Adlington Hall’s Tudor Past and Recent Restoration
Grade 1 Listed Adlington Hall c1040, is home to some of the oldest English oak timber framing, in the county of Cheshire.
The stunning east wing of the quadrant is Tudor c1581 – amazingly some of the oak remaining today show signs of being from an earlier period, many beams have fascinating carpenter workings on them, showing they had another life in medieval times. These have been recycled from other structures that were once present on the estate.
In 2008, Mrs C. Legh, the present owner of Adlington Hall who’s family have been here since 1315AD, undertook a substantial project to restore the majority of the east wing back to it’s original Tudor appearance. The goal was to return the building, as authentically as possible, as to when it was first built all those centuries ago.
The restoration entailed a whole host of sympathetic and lengthy, specialist restoration procedures, but all important was the removal of the incorrect ‘black and white’ appearance of the structure as was causing severe decay. The Tudors did not put tar on the beams in their day, when the hall would have been built. Tarring beams was a Victorian fad in pursuit of aesthetics, this is what gave the black and white façade. By applying tar to the beams, they thought they were sealing and protecting the beams, when they were actually sealing and rotting them by trapping moisture inside hastening decay. When removing the tar, care was taken to ensure that centuries of priceless, oak beam patina and character were left intact, along with fascinating carpenters markings that can be seen.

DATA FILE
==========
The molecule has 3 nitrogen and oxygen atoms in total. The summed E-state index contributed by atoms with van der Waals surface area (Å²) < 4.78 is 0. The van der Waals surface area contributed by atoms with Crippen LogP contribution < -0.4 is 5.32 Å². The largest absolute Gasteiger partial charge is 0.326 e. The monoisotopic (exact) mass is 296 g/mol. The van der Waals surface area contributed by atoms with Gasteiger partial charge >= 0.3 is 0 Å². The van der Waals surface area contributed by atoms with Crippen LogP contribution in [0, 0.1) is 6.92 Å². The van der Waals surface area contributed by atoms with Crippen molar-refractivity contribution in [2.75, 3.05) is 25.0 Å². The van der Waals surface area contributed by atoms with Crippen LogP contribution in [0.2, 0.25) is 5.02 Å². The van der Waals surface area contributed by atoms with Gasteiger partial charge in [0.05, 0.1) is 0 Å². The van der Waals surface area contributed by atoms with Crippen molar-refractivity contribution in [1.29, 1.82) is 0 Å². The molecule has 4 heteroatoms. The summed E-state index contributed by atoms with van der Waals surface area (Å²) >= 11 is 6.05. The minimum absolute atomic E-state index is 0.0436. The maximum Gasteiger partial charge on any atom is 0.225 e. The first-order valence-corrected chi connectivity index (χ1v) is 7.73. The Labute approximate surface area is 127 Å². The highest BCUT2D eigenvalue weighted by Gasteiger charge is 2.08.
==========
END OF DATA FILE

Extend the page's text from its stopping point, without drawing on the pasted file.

The achievement of Mrs Legh’s restoration was the glorious return of exactly how the Tudor Legh’s intended the structure to look. A beautiful and impressive timber frame building made from English oak, all felled on the Adlington Hall Estate.
We have over recent weeks seen the completion of another restoration project, this time within the Tudor wing. The beams of the Tudor Tearoom have been cleaned and nourished with natural beeswax, ready for winter and for our opening in Easter 2017.
The timber beams were once all hand selected by Tudor master craftsmen and the carpenters spent hundreds of hours shaping and carving them by hand. In honour of their craft, keeping the wood nourished and looking it’s best is very important to us. We do this by removing all dust and applying Timber Reviver.
As mentioned in earlier blogs, we are avid users of an all natural beeswax solution from Cambridgeshire Traditional Products, that stabilises and revitalises ancient beams. Perfect for our precious oak!
Stephen Jones, Hall Caretaker
The below pictures show work from beginning to end, on the Tea Room beams.
Blog and photographs by Stephen Jones, Adlington Caretaker.